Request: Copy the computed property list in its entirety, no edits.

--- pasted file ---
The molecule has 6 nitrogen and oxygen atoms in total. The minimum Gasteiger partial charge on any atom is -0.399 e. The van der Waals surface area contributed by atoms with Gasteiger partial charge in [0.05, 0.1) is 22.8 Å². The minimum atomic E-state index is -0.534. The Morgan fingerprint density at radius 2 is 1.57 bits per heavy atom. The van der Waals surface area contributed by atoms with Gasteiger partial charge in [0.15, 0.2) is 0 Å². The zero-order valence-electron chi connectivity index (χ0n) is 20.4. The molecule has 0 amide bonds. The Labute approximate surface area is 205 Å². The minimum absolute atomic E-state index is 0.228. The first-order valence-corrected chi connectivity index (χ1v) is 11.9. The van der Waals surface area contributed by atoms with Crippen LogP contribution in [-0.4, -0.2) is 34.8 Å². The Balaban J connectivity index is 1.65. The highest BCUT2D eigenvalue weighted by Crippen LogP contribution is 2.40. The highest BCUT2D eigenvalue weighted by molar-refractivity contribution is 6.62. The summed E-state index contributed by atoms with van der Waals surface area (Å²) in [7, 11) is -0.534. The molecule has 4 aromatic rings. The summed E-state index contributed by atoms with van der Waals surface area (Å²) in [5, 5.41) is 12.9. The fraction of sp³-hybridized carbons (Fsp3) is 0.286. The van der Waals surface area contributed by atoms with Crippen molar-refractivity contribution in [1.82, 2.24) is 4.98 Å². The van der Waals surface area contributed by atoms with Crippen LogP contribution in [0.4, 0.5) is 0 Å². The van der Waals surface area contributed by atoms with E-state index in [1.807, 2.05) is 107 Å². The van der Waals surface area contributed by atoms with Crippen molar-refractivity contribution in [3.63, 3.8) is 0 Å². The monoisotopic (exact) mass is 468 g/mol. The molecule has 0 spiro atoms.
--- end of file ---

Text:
The molecule has 6 nitrogen and oxygen atoms in total. The minimum Gasteiger partial charge on any atom is -0.399 e. The van der Waals surface area contributed by atoms with Gasteiger partial charge in [0.05, 0.1) is 22.8 Å². The minimum atomic E-state index is -0.534. The Morgan fingerprint density at radius 2 is 1.57 bits per heavy atom. The van der Waals surface area contributed by atoms with Gasteiger partial charge in [0.15, 0.2) is 0 Å². The zero-order valence-electron chi connectivity index (χ0n) is 20.4. The molecule has 0 amide bonds. The Labute approximate surface area is 205 Å². The minimum absolute atomic E-state index is 0.228. The first-order valence-corrected chi connectivity index (χ1v) is 11.9. The van der Waals surface area contributed by atoms with Crippen LogP contribution in [-0.4, -0.2) is 34.8 Å². The Balaban J connectivity index is 1.65. The highest BCUT2D eigenvalue weighted by Crippen LogP contribution is 2.40. The highest BCUT2D eigenvalue weighted by molar-refractivity contribution is 6.62. The summed E-state index contributed by atoms with van der Waals surface area (Å²) in [7, 11) is -0.534. The molecule has 4 aromatic rings. The summed E-state index contributed by atoms with van der Waals surface area (Å²) in [5, 5.41) is 12.9. The fraction of sp³-hybridized carbons (Fsp3) is 0.286. The van der Waals surface area contributed by atoms with Crippen molar-refractivity contribution in [1.82, 2.24) is 4.98 Å². The van der Waals surface area contributed by atoms with Crippen LogP contribution in [0.4, 0.5) is 0 Å². The van der Waals surface area contributed by atoms with E-state index in [1.807, 2.05) is 107 Å². The van der Waals surface area contributed by atoms with Crippen molar-refractivity contribution in [3.63, 3.8) is 0 Å². The monoisotopic (exact) mass is 468 g/mol. The molecule has 0 spiro atoms.